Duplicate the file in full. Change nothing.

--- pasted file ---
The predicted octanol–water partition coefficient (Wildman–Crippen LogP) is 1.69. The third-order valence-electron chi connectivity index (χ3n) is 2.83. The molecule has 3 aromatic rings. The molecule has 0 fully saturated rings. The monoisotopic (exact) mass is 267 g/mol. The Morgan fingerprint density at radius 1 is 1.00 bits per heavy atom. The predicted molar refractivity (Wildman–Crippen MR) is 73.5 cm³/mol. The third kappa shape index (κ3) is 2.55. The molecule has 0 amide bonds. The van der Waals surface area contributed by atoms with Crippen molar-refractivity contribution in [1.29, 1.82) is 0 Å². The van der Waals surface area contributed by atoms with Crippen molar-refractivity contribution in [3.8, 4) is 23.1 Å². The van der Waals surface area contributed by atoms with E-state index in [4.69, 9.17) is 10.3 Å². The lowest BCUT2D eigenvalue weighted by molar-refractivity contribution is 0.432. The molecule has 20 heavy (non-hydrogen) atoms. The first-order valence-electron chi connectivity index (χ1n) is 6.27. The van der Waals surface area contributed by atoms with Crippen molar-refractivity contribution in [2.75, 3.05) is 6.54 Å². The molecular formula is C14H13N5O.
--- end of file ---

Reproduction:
The predicted octanol–water partition coefficient (Wildman–Crippen LogP) is 1.69. The third-order valence-electron chi connectivity index (χ3n) is 2.83. The molecule has 3 aromatic rings. The molecule has 0 fully saturated rings. The monoisotopic (exact) mass is 267 g/mol. The Morgan fingerprint density at radius 1 is 1.00 bits per heavy atom. The predicted molar refractivity (Wildman–Crippen MR) is 73.5 cm³/mol. The third kappa shape index (κ3) is 2.55. The molecule has 0 amide bonds. The van der Waals surface area contributed by atoms with Crippen molar-refractivity contribution in [1.29, 1.82) is 0 Å². The van der Waals surface area contributed by atoms with Crippen molar-refractivity contribution in [3.8, 4) is 23.1 Å². The van der Waals surface area contributed by atoms with E-state index in [4.69, 9.17) is 10.3 Å². The lowest BCUT2D eigenvalue weighted by molar-refractivity contribution is 0.432. The molecule has 20 heavy (non-hydrogen) atoms. The first-order valence-electron chi connectivity index (χ1n) is 6.27. The van der Waals surface area contributed by atoms with Crippen molar-refractivity contribution in [2.75, 3.05) is 6.54 Å². The molecular formula is C14H13N5O.